Borrower Activity Insights from Home Mortgage Disclosure Act Data

November 2, 2015
By Kelly D. Edmiston, Senior Economist


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Data from reports generated by the 2014 Home Mortgage Disclosure Act (HMDA) and released in September 2015 show mortgage lending in 2014 declined almost 30 percent from 2013.

Mortgage lenders originated $1.242 trillion in loans for the purchase of single-family homes and to refinance existing loans, down 29.5 percent from $1.762 trillion in 2013.[1] The sharp drop resulted from a 53-percent decline in refinancing.

Conventional home-purchase originations increased 8.2 percent, from $511 billion to $554 billion. Federal Housing Administration (FHA), Farm Service Agency/Rural Housing Service (FSA/RHS) and Veterans Affairs (VA) purchase-loans increased modestly from $189 billion to $193 billion, or about 1.9 percent.[2]

Volatility in refinancing mostly arose from the sensitivity to mortgage rates. When mortgage rates decline, especially if the decline is sharp, refinance originations typically surge. In the fourth quarter of 2012, when the national average contract mortgage rate was at a low of 3.5 percent, refinance originations totaled $453 billion.[3] By the fourth quarter of 2013, the average contract mortgage rate had increased to 4.5 percent, and refinance originations declined more than 66 percent to $153 billion.

Mortgages originated for purchase generally are much less volatile. Survey research suggests borrowers are more sensitive to down-payment requirements and recent changes in household wealth than they are to mortgage interest rates.[4] Housing market conditions also drive the origination of purchase mortgages.

Mortgage originations to low- and moderate-income (LMI) borrowers (those with less than 80 percent of area median income) were $149 billion in 2014, compared to $215 billion in 2013, declining at about the same rate as total mortgage originations. As with total mortgages, the decline in LMI originations was entirely due to a sharp decline in refinancing, from $117 billion to $53 billion. LMI home-purchase originations increased 3.5 percent. The difference in origination volume between LMI households and higher-income households largely was due to loan size. LMI borrowers accounted for 21.8 percent of loans originated in 2014, but only 12 percent of dollar volume.

The composition of originations also varied significantly by income. While the refinance share by income was roughly the same in 2014, 32 percent of mortgage originations for LMI borrowers were backed by the government (such as FHA or VA), compared to about 16 percent for all borrowers.[5] The government-backed share of total originations increased from 11 percent in 2013, with the share of LMI borrowers securing government-backed loans increasing from 23 percent.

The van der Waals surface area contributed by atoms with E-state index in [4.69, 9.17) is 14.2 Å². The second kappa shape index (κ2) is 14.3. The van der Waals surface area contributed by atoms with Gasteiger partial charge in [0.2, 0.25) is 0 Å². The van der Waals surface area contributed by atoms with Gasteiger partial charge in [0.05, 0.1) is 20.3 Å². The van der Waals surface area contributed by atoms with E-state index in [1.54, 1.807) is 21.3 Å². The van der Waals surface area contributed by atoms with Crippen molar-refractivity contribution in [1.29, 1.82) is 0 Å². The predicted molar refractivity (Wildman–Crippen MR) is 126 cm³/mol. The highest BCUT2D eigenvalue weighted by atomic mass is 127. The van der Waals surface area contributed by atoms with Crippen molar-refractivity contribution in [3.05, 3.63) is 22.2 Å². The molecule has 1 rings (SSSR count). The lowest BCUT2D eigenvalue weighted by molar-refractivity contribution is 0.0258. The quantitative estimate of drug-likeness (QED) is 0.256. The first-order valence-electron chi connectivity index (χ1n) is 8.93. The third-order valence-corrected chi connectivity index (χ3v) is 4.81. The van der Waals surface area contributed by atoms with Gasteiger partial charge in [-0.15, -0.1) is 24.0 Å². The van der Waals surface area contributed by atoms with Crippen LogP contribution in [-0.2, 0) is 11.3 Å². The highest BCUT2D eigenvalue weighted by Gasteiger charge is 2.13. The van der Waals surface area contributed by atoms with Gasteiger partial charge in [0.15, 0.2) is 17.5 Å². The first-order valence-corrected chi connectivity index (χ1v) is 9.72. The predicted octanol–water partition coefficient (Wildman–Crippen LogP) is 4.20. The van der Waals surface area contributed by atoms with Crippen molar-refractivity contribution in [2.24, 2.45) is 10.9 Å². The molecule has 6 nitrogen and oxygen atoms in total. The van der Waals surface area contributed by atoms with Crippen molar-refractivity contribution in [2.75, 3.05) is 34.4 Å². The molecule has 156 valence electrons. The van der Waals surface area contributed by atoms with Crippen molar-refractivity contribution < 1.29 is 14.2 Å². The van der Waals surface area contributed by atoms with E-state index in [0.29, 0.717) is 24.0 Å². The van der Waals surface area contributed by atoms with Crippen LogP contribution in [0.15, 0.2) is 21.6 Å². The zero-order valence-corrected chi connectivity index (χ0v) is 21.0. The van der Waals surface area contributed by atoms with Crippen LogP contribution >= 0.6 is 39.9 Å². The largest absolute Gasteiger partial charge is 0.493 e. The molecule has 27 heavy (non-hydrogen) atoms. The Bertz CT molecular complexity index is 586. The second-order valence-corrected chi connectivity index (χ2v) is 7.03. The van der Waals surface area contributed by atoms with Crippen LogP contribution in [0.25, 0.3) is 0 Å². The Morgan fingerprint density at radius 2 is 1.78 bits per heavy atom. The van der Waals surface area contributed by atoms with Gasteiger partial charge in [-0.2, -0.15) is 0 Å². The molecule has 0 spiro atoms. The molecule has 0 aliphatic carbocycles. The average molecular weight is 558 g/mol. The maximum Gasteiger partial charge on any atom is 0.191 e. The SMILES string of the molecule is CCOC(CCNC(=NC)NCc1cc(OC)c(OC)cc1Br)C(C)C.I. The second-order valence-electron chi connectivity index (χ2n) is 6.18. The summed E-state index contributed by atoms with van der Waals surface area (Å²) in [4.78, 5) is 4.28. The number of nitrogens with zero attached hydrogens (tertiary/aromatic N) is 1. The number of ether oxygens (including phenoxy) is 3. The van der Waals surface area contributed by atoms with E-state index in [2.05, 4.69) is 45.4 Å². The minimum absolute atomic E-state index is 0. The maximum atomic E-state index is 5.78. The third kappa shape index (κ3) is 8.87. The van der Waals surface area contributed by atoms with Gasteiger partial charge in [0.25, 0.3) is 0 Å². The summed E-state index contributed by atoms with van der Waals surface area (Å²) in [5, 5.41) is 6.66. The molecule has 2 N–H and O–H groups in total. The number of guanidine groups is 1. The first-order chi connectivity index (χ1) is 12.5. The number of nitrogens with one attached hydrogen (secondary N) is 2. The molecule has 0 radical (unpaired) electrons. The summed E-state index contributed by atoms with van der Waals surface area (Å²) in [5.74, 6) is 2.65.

Mortgage loan applications in 2014 declined sharply from 2013, consistent with originations, and in particular, for refinancing. The application denial rate changed little. Loan denials are much more common for LMI borrowers. In 2014, about 25 percent of mortgage loan applications from LMI borrowers were denied (23.4 percent in 2013), compared to about 19 percent for all applications (14.5 percent in 2013). Loans are approved or denied for many reasons, including ratios of mortgage payment/income, total debt payments/income and credit standing. LMI applicants typically have lower credit scores than higher income applicants for reasons related to (but not limited to) having less stable income, difficulty managing bills and a lack of access to or limited history with traditional credit.

Mortgage origination activity is reported by a number of organizations throughout the year, but HMDA provides the authoritative tally of mortgage originations and reveals the distribution of lending across segments of society. This tally provides important insight into the functioning of mortgage and housing markets, providing a foundation for policy considerations, especially in the distribution of public investments. These investments can be essential for LMI communities. 

References

[1] Federal Financial Institutions Examination Council, Home Mortgage Disclosure Act, National Aggregate Reports, available here. Here “single-family” is used for one-family to four-family and manufactured home dwellings. Smaller lenders are exempt from HMDA reporting. Including those lenders, 2014 mortgage originations would likely total closer to $1.3 trillion (see “HMDA Data Reveal 2014 Origination Volume Stronger Than Previously Estimated, More Applications Denied,” Inside Mortgage Finance, vol. 2015, no. 36, Sept. 24, 2015).

[2] A full discussion of loan type is outside the scope of this report. Explanations of federal home loan programs, including requirements, is available here.

[3] These data are from the Mortgage Bankers Association (MBA) and are not directly comparable to originations reported to meet HMDA requirements. For 2014, MBA originations data significantly underestimated originations as reported in the September 2015 HMDA data release. Interest rate data are from the Federal Housing Finance Agency and exclude government-guaranteed loans such as FHA and VA.

[4] Andreas Fuster and Basit Zafar, “The Sensitivity of Housing Demand to Financing Conditions: Evidence from a Survey,” Federal Reserve Bank of New York, Staff Report No. 702, August 2015 (revised), available here.

[5] FHA, VA and RHS loans are largely targeted to LMI borrowers and have strict income limits.